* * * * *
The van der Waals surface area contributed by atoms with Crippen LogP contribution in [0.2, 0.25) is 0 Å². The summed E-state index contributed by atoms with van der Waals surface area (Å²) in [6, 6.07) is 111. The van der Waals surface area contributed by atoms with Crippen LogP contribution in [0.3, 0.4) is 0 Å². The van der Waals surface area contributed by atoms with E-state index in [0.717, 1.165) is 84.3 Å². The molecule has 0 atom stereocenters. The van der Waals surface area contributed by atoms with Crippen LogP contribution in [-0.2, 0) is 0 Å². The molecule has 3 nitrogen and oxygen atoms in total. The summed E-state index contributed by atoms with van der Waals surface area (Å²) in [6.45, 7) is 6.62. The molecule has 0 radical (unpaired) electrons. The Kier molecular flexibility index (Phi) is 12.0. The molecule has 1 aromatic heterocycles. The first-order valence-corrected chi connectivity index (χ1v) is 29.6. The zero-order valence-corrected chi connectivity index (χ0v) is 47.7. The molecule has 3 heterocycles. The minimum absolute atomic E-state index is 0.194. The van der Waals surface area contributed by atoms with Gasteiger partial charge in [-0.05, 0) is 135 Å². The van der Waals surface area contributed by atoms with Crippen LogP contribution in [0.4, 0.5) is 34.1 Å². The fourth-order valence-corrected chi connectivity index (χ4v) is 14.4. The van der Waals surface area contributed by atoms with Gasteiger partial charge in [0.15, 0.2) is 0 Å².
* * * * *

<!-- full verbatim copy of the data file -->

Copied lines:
The van der Waals surface area contributed by atoms with Crippen LogP contribution in [0.2, 0.25) is 0 Å². The summed E-state index contributed by atoms with van der Waals surface area (Å²) in [6, 6.07) is 111. The van der Waals surface area contributed by atoms with Crippen LogP contribution in [0.3, 0.4) is 0 Å². The van der Waals surface area contributed by atoms with E-state index in [0.717, 1.165) is 84.3 Å². The molecule has 0 atom stereocenters. The van der Waals surface area contributed by atoms with Crippen LogP contribution in [-0.2, 0) is 0 Å². The molecule has 3 nitrogen and oxygen atoms in total. The summed E-state index contributed by atoms with van der Waals surface area (Å²) in [6.45, 7) is 6.62. The molecule has 0 radical (unpaired) electrons. The Kier molecular flexibility index (Phi) is 12.0. The molecule has 1 aromatic heterocycles. The first-order valence-corrected chi connectivity index (χ1v) is 29.6. The zero-order valence-corrected chi connectivity index (χ0v) is 47.7. The molecule has 3 heterocycles. The minimum absolute atomic E-state index is 0.194. The van der Waals surface area contributed by atoms with Gasteiger partial charge in [-0.05, 0) is 135 Å². The van der Waals surface area contributed by atoms with Crippen LogP contribution in [0.4, 0.5) is 34.1 Å². The fourth-order valence-corrected chi connectivity index (χ4v) is 14.4. The van der Waals surface area contributed by atoms with Gasteiger partial charge in [0.15, 0.2) is 0 Å².